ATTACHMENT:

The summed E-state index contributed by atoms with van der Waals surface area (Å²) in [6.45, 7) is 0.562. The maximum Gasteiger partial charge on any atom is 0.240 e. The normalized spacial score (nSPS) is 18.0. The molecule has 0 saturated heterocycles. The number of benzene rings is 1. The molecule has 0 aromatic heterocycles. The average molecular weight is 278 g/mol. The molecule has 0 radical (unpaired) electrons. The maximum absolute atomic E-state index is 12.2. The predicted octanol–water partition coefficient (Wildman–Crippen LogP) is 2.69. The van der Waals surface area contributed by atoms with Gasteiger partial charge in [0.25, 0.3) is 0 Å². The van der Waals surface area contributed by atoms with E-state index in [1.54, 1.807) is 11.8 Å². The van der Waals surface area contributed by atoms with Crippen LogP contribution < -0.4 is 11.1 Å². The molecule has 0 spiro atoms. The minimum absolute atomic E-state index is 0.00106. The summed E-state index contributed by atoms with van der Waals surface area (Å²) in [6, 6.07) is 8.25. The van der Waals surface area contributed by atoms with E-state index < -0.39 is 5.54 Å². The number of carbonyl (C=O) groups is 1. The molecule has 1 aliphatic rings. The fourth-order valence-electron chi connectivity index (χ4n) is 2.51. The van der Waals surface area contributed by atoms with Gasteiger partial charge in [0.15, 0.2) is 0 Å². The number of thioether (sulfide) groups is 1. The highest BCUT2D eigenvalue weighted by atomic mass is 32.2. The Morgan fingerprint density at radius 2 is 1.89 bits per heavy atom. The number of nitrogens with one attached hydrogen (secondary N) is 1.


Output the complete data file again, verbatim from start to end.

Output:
The summed E-state index contributed by atoms with van der Waals surface area (Å²) in [6.45, 7) is 0.562. The maximum Gasteiger partial charge on any atom is 0.240 e. The normalized spacial score (nSPS) is 18.0. The molecule has 0 saturated heterocycles. The number of benzene rings is 1. The molecule has 0 aromatic heterocycles. The average molecular weight is 278 g/mol. The molecule has 0 radical (unpaired) electrons. The maximum absolute atomic E-state index is 12.2. The predicted octanol–water partition coefficient (Wildman–Crippen LogP) is 2.69. The van der Waals surface area contributed by atoms with Gasteiger partial charge in [0.25, 0.3) is 0 Å². The van der Waals surface area contributed by atoms with E-state index in [1.54, 1.807) is 11.8 Å². The van der Waals surface area contributed by atoms with Crippen LogP contribution < -0.4 is 11.1 Å². The molecule has 0 spiro atoms. The minimum absolute atomic E-state index is 0.00106. The summed E-state index contributed by atoms with van der Waals surface area (Å²) in [6, 6.07) is 8.25. The van der Waals surface area contributed by atoms with E-state index < -0.39 is 5.54 Å². The number of carbonyl (C=O) groups is 1. The molecule has 1 aliphatic rings. The fourth-order valence-electron chi connectivity index (χ4n) is 2.51. The van der Waals surface area contributed by atoms with Gasteiger partial charge in [0.15, 0.2) is 0 Å². The number of thioether (sulfide) groups is 1. The highest BCUT2D eigenvalue weighted by atomic mass is 32.2. The Morgan fingerprint density at radius 2 is 1.89 bits per heavy atom. The number of nitrogens with one attached hydrogen (secondary N) is 1.